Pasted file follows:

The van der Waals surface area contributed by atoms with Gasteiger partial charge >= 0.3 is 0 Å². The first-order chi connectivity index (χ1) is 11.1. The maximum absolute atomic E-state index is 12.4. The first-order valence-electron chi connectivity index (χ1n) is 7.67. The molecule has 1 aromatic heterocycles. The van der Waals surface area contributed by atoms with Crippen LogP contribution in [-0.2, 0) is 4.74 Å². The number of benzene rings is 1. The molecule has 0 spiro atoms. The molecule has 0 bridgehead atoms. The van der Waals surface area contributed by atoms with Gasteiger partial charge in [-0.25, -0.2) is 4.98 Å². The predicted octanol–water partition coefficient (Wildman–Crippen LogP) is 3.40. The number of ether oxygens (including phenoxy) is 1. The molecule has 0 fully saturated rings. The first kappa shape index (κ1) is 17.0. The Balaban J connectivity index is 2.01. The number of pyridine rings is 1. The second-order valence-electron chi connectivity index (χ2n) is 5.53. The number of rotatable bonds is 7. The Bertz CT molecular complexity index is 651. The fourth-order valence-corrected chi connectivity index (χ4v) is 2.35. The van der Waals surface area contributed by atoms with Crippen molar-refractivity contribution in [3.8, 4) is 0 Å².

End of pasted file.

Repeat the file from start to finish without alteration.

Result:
The van der Waals surface area contributed by atoms with Gasteiger partial charge >= 0.3 is 0 Å². The first-order chi connectivity index (χ1) is 11.1. The maximum absolute atomic E-state index is 12.4. The first-order valence-electron chi connectivity index (χ1n) is 7.67. The molecule has 1 aromatic heterocycles. The van der Waals surface area contributed by atoms with Crippen LogP contribution in [-0.2, 0) is 4.74 Å². The number of benzene rings is 1. The molecule has 0 spiro atoms. The molecule has 0 bridgehead atoms. The van der Waals surface area contributed by atoms with Gasteiger partial charge in [-0.25, -0.2) is 4.98 Å². The predicted octanol–water partition coefficient (Wildman–Crippen LogP) is 3.40. The number of ether oxygens (including phenoxy) is 1. The molecule has 0 fully saturated rings. The first kappa shape index (κ1) is 17.0. The Balaban J connectivity index is 2.01. The number of pyridine rings is 1. The second-order valence-electron chi connectivity index (χ2n) is 5.53. The number of rotatable bonds is 7. The Bertz CT molecular complexity index is 651. The fourth-order valence-corrected chi connectivity index (χ4v) is 2.35. The van der Waals surface area contributed by atoms with Crippen molar-refractivity contribution in [3.8, 4) is 0 Å².